The Guiana Shield and the state of Amapá have great biodiversity. More than 180 mammal species have been identified in the protected areas, including the jaguar, giant otter, red-handed howler, giant anteater and Amazonian manatee.

The Biodiversity Corridor includes the Juminá, Galibi, Uaça, Parque do Tumucumaque and Waiãpi indigenous territories. As of 2016, it included 12 federal or state protected areas.

LAC Geographic

The initial illegal collection

It is believed that 26 specimens of Dendrobates tinctorius “tumucumaque” were illegally collected, then smuggled to the Netherlands in 2009 where they were laundered through multiple countries in the European Union, and exported across the world, including the United states.

In the US, illegal collection means offspring are illegal too

There was a post on Dendroboard specifically asking about a similar case of another smuggled Brazilian frog, Adelphobates galactonotus “blue”. USFW clearly states the interpretation of US law about animals like blue galacts and tumucumaques:

If a given zoo receives illegally imported and/or confiscated CITES-listed specimens, then offspring from those specimens would not be legal to distribute within that country and could not be legally exported to other countries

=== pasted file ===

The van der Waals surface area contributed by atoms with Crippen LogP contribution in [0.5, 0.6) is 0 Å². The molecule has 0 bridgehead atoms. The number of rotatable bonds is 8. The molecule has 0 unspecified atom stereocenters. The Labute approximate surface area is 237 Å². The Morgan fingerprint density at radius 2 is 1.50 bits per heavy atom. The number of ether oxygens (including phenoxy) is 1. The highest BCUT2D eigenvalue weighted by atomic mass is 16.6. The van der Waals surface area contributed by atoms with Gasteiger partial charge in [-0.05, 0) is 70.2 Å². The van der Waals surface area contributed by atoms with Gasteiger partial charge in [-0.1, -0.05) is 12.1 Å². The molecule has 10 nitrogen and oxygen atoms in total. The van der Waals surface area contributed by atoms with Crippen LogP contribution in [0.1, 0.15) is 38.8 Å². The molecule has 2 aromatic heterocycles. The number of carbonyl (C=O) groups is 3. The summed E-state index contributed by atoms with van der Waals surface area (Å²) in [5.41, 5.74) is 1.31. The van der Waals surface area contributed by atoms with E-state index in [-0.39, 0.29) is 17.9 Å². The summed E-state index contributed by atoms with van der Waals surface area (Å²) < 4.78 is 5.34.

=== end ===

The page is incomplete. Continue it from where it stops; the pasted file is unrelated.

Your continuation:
Dendroboard 2018

There are many instances where the legal status of a particular species or locale is not understood, or an uninformed hobbyist makes a genuine mistake. There are some species or locales of frogs that have been in the hobby for 30 or more years that are from Brazil and they are tolerated by USFW and considered “gray area” frogs due to poor record keeping (see Lorenzo and red galactanotus). These animals entered the trade when information was hard to come by. The sheer variety of locales makes it easy for smugglers to launder animals, which is what commonly happens with Dendrobates tinctorius, and specifically what happened with Dendrobates tinctorius “tumucumaque”.